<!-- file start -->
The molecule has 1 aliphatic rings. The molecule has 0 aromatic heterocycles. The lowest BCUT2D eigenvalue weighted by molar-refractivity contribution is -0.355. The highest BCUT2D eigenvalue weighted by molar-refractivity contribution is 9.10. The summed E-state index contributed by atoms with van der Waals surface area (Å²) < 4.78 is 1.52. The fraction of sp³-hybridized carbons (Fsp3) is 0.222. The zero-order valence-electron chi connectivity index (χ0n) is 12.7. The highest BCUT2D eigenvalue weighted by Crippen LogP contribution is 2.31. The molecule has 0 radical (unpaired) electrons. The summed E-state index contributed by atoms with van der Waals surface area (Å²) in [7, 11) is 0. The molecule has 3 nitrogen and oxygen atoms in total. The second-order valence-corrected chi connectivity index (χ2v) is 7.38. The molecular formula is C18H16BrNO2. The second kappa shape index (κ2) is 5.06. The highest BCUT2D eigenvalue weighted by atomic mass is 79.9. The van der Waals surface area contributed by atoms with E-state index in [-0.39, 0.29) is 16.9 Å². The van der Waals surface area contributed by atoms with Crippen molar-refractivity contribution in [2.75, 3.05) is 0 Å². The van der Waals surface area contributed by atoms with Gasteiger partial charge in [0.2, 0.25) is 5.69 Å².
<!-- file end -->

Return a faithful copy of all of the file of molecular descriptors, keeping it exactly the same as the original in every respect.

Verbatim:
The molecule has 1 aliphatic rings. The molecule has 0 aromatic heterocycles. The lowest BCUT2D eigenvalue weighted by molar-refractivity contribution is -0.355. The highest BCUT2D eigenvalue weighted by molar-refractivity contribution is 9.10. The summed E-state index contributed by atoms with van der Waals surface area (Å²) < 4.78 is 1.52. The fraction of sp³-hybridized carbons (Fsp3) is 0.222. The zero-order valence-electron chi connectivity index (χ0n) is 12.7. The highest BCUT2D eigenvalue weighted by Crippen LogP contribution is 2.31. The molecule has 0 radical (unpaired) electrons. The summed E-state index contributed by atoms with van der Waals surface area (Å²) in [7, 11) is 0. The molecule has 3 nitrogen and oxygen atoms in total. The second-order valence-corrected chi connectivity index (χ2v) is 7.38. The molecular formula is C18H16BrNO2. The second kappa shape index (κ2) is 5.06. The highest BCUT2D eigenvalue weighted by atomic mass is 79.9. The van der Waals surface area contributed by atoms with E-state index in [-0.39, 0.29) is 16.9 Å². The van der Waals surface area contributed by atoms with Crippen molar-refractivity contribution in [2.75, 3.05) is 0 Å². The van der Waals surface area contributed by atoms with Gasteiger partial charge in [0.2, 0.25) is 5.69 Å².